We're ditching industry jargon and insider talk for an honest, transparent conversation. We'll break down the process and decision making that goes into licensing your music to film. We'll show some examples, take you through the process and help explain why decisions are made, what music works best, and the nuances behind the scenes. 

The discussion is taking place at our Headquarters - 2105 SE 7th Avenue, Portland OR 97214. Doors are at 5:30.

The event is currently filled and we're no longer accepting RSVP's. Please check back in or sign up for our newsletter to find out about our upcoming events. Thanks so much.


Let's meet the speakers...

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Ron Lewis is a Music Supervisor at Marmoset who's worked on a ton of independent films, commercials and ads. He's also experienced time in the field as a touring and recording musician with the likes of The Shins, Fruit Bats and Grand Archives.




Joe Simon is an acclaimed Austin-based filmmaker who's traveled the world, capturing stories with his striking documentaries. Winning multiple Telly Awards and a place on Event DV's Top 25 list, he's become one the most innovative voices in the industry today.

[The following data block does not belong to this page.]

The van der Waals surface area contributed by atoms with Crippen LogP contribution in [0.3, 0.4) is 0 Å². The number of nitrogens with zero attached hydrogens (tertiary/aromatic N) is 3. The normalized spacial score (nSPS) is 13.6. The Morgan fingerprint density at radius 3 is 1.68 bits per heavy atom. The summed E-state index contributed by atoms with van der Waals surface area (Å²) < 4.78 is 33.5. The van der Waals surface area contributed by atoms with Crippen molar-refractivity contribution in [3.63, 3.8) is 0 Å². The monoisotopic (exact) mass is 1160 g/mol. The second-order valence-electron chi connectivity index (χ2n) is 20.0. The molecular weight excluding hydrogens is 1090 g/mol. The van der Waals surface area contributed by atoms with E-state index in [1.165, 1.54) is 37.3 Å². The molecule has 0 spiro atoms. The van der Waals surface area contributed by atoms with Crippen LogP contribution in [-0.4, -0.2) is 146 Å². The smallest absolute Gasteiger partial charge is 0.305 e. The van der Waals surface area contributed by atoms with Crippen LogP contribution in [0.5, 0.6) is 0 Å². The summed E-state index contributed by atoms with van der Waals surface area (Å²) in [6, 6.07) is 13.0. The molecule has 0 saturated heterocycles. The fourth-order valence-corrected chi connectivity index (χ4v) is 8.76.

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Johnny Clay is a composer whom has built up a incredible resume of scoring for ads, film and reality TV, leading him to been able to quit his day job and pursue a full time career in music.  He's a wonderful case study of a Pacific Northwest blue collar musician success.




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Leading the event is our fearless leader, Marmoset Co-Founder Ryan Wines, bringing a wealth of working knowledge in the music licensing industry as a label owner, band manager and creative director.  Ryan co-pilots Marmoset’s creative teams, overseeing all music licensing and original music projects. He also recently gave a TED Talk on fostering creative culture and creativity


Music + Picture // Moving Forward with Aldebran Robotics

We recently worked with Aldebaran Robotics and director Max Esposito on this truly inspiring vignette.   Through this marriage of music and film, a truly touching piece has come to light. 

In this film, we witness the ingenuity of technology as a means to further education and communication.  Through the collaboration of developers, engineers, animators and teachers, the use of robotics has brought new possibilities in the classroom setting for children with autism with the NAO Robot

Throughout the process of embellishing the video's cinematic state, this custom-composed soundtrack weaved in a surging and euphoric mood to the piece.  The cohesion of music and film in this vignette flows harmoniously to bring together a piece that travels like a breathtaking journey.


Learn more about our custom compositions HERE.